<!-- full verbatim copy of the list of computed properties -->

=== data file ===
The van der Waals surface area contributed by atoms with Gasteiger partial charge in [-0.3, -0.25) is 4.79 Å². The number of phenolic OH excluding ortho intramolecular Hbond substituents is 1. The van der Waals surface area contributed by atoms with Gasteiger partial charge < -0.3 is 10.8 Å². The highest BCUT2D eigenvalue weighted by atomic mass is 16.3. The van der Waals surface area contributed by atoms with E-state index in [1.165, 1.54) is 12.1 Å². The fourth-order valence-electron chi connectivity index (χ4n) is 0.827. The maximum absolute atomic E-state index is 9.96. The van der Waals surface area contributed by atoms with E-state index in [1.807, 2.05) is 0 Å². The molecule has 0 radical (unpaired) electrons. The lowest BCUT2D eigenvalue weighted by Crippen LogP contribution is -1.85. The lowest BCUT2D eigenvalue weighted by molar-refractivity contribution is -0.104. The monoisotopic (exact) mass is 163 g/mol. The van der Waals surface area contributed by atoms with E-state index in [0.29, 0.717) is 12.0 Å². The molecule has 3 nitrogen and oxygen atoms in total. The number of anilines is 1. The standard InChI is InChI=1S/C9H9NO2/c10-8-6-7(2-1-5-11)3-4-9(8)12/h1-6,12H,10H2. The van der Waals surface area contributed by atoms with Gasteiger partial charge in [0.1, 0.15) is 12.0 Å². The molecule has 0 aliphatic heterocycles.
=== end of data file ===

The van der Waals surface area contributed by atoms with Gasteiger partial charge in [-0.3, -0.25) is 4.79 Å². The number of phenolic OH excluding ortho intramolecular Hbond substituents is 1. The van der Waals surface area contributed by atoms with Gasteiger partial charge < -0.3 is 10.8 Å². The highest BCUT2D eigenvalue weighted by atomic mass is 16.3. The van der Waals surface area contributed by atoms with E-state index in [1.165, 1.54) is 12.1 Å². The fourth-order valence-electron chi connectivity index (χ4n) is 0.827. The maximum absolute atomic E-state index is 9.96. The van der Waals surface area contributed by atoms with E-state index in [1.807, 2.05) is 0 Å². The molecule has 0 radical (unpaired) electrons. The lowest BCUT2D eigenvalue weighted by Crippen LogP contribution is -1.85. The lowest BCUT2D eigenvalue weighted by molar-refractivity contribution is -0.104. The monoisotopic (exact) mass is 163 g/mol. The van der Waals surface area contributed by atoms with E-state index in [0.29, 0.717) is 12.0 Å². The molecule has 3 nitrogen and oxygen atoms in total. The number of anilines is 1. The standard InChI is InChI=1S/C9H9NO2/c10-8-6-7(2-1-5-11)3-4-9(8)12/h1-6,12H,10H2. The van der Waals surface area contributed by atoms with Gasteiger partial charge in [0.1, 0.15) is 12.0 Å². The molecule has 0 aliphatic heterocycles.